Grounds for divorce
Child Custody Determination / Child Support
Mediation or counseling
Rights to Maiden Name
Where to file for divorce
There are only four statutory grounds for divorce in New Mexico. Either spouse in New Mexico may file for divorce on the following grounds:
- cruel and inhuman treatment;
(New Mexico Statutes, Article 4, Sections: 40-4-1)
What is the difference between fault divorce and no-fault divorce?
A Separation agreement shall be filed in the office of the clerk of the county wherein either party resides. Spouses may separate on the same grounds as divorce.
You may file for divorce in New Mexico if at least one of the spouses was a domiciliary of NM and have lived in New Mexico at least for 6 month before the commencement of an action.
Domicile means, for the purpose of filing for divorce, that the person is physically present in this state and has a place of residence in this state; and has a present intention in good faith to reside in this state permanently or indefinitely, provided further, persons serving in any military branch of the United States government who have been continuously stationed in any military base or installation in New Mexico for such period of six months shall, for the purposes hereof, be deemed to have a domicile of the state and county where such military base or installation is located; and any person who had resided continuously in New Mexico for at least six months immediately prior to his or his spouse's entry into any military branch of the United States government, who is stationed or whose spouse is stationed at any military base or installation outside of New Mexico and who has a present intention in good faith to return and to reside in this state permanently or indefinitely, shall for the purposes hereof, be deemed to have a domicile of the state and county of his residence immediately prior to his or his spouse's entry into the military branch. (New Mexico Statutes, Article 4, Sections: 40-4-5)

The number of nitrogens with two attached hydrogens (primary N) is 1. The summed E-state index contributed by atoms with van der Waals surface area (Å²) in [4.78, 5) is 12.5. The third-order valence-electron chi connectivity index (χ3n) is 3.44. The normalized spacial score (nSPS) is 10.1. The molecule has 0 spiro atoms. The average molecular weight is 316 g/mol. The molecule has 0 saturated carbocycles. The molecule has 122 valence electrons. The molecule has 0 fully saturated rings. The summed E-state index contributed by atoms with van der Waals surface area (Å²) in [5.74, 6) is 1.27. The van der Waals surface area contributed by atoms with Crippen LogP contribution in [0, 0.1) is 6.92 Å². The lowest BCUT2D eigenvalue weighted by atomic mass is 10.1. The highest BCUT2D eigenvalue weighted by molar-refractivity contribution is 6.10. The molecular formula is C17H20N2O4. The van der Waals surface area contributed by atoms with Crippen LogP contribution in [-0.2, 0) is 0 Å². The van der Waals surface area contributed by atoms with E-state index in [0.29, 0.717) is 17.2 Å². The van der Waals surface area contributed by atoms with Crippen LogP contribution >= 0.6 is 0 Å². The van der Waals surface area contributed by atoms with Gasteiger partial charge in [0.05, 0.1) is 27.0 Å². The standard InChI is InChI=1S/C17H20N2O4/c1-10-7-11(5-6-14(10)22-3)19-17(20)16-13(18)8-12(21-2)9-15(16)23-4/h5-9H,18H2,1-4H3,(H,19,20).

Either spouse may file for divorce in the county where either of the parties resides. In such proceedings, the court shall have jurisdiction of all property of the parties, wherever located or situated in the state. (New Mexico Statutes, Article 4, Sections: 40-4-4)
A Petition for dissolution of Marriage is filed in State of New Mexico, In the District Court, __________ County.
New Mexico is a “Community property” state, meaning that if parties cannot agree on property distribution a judge will divide marital property close to a 50/50 range.
New Mexico courts may allow either party such a reasonable portion of the spouse's property or such a reasonable sum of money to be paid by either spouse either in a single sum or
in installments, as spousal support as under the circumstances of the case may seem just and proper, including a court award of:
- rehabilitative spousal support that provides the receiving spouse with education, training, work experience or other forms of rehabilitation that increases the receiving